Crime rates are low enough that New York can lay claim to being America's safest big city. The police commissioner is so popular that some have urged him to run for mayor.

And yet city lawmakers are discussing proposals to rein in the NYPD, including the appointment of an independent inspector general to monitor it.

It's too soon to say what laws, if any, will result from City Council hearings Wednesday and in the coming weeks on the proposals, largely aimed at officers' hundreds of thousands of "stop-and-frisk" stops on streets each year.

But after years of complaints that the stops are racially discriminatory, the hearings signal that the public debate has grown loud enough that lawmakers and candidates in next year's mayoral election feel they have to be heard on one side of the debate or the other.

City Councilman Peter F. Vallone (D-Astoria), chairman of the council's Public Safety Committee, is heading today's session. Not that he's behind any of the proposals -- the former prosecutor's views on them range from ambivalent to vehemently opposed.

The measures represent city lawmakers' most robust move in several years toward confronting what critics call racial profiling and problematic tactics at the nation's largest police department.

Stop-and-frisks became an integral part of the city's law enforcement in the mid-1990s, but the numbers have risen since Bloomberg took office in 2002. Officers made a record 684,330 of the stops last year, seven times the number in 2002. They stopped about 337,000 in the first six months of this year.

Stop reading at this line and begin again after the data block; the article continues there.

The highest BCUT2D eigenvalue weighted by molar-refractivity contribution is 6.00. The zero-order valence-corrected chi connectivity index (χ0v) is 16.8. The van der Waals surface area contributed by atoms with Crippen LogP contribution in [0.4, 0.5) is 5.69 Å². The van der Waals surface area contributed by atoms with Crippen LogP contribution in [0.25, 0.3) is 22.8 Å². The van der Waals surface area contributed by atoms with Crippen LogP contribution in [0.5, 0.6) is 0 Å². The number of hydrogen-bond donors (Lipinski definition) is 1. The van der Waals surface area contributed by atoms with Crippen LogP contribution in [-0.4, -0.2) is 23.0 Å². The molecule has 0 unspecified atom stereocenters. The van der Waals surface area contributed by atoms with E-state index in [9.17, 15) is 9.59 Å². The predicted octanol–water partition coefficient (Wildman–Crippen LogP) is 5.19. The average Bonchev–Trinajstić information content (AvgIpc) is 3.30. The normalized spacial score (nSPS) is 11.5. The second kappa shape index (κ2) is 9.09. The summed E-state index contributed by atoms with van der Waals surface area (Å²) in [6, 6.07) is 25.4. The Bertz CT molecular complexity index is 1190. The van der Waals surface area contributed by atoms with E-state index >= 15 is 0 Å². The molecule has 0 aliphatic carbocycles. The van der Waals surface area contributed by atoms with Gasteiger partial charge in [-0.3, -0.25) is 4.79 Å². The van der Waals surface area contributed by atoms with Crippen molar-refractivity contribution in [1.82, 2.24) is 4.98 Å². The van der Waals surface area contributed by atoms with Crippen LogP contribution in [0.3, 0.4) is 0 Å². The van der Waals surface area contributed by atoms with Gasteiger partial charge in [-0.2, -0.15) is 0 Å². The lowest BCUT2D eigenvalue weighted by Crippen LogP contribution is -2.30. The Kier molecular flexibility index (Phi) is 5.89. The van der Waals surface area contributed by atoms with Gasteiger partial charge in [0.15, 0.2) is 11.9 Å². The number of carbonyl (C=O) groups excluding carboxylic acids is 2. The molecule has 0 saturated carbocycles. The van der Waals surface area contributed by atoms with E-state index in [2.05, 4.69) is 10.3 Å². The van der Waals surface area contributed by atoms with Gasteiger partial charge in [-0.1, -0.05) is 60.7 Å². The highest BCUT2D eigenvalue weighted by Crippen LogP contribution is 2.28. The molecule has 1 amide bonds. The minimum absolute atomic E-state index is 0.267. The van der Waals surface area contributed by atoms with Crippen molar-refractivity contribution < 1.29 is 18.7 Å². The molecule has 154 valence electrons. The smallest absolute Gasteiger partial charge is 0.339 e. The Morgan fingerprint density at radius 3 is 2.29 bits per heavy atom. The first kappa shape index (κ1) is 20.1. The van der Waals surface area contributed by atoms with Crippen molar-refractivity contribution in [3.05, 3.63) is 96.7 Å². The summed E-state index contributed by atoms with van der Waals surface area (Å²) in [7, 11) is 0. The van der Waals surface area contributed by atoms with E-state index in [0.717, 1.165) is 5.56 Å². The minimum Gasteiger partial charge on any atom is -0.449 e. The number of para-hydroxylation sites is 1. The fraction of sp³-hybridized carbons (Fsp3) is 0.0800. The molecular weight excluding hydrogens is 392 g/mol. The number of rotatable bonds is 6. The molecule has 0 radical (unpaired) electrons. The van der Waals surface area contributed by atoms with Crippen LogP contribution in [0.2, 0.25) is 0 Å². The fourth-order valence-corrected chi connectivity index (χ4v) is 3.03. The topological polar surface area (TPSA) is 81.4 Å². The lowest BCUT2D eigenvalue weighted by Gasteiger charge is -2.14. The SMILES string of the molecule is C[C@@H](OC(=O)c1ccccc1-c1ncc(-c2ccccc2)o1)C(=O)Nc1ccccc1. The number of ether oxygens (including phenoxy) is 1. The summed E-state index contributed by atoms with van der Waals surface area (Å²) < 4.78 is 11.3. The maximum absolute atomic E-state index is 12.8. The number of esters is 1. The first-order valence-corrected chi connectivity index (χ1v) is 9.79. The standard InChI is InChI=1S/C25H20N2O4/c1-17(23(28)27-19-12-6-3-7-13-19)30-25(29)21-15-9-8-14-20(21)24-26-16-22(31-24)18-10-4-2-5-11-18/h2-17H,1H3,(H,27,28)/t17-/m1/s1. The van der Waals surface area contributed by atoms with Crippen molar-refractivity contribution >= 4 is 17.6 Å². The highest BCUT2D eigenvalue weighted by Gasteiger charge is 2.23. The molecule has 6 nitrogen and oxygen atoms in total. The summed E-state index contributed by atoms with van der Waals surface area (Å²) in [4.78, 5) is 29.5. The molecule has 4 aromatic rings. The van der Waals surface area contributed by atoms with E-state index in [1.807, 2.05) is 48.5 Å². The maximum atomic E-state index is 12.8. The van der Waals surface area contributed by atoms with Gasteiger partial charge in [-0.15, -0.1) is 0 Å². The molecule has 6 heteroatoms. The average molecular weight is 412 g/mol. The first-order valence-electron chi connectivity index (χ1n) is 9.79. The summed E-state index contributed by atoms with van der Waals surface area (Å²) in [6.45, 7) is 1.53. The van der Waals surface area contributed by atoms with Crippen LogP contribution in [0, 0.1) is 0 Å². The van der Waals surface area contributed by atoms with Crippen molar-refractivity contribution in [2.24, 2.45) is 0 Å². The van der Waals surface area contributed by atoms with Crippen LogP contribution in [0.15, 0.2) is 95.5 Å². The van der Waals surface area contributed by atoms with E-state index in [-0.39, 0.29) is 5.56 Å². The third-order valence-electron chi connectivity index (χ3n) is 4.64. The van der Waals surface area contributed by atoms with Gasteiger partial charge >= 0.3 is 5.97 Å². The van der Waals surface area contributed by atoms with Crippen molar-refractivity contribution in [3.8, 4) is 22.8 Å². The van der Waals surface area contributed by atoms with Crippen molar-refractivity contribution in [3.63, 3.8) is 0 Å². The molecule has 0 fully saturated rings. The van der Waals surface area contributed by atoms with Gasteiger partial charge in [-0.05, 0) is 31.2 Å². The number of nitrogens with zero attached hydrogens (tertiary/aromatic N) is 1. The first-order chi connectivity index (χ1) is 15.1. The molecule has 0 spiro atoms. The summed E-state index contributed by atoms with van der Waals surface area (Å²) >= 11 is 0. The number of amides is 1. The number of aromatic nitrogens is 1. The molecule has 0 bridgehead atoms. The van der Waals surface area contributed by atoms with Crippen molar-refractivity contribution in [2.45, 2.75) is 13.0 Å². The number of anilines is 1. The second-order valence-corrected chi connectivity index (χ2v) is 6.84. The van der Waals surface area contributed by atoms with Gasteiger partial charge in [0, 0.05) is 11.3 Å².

Bloomberg and Police Commissioner Ray Kelly credit the practice with deterring violence and helping drive down New York's crime rate to the lowest among the country's 25 most populous cities, as measured by the FBI.

Stop-and-frisk critics point to other statistics that they say add up to racial profiling that does little for public safety: Blacks or Hispanics accounted for some 87 percent of those stopped last year, and only about 12 percent of the stops resulted in arrests or tickets.

The stop-and-frisk debate has gotten a political charge amid the contest to succeed the term-limited Mayor Michael Bloomberg, who has defended the practice. All the top likely mayoral contenders have made a point of saying they're concerned about stop-and-frisks, including Council Speaker Christine Quinn, who has near-total control over which efforts get to a council vote.

Besides the inspector general proposal, others up for discussion Wednesday would require officers to explain why they are stopping people, tell them when they have a right to refuse a search and hand out business cards identifying themselves. Another would give people more latitude to sue over stops they considered biased.

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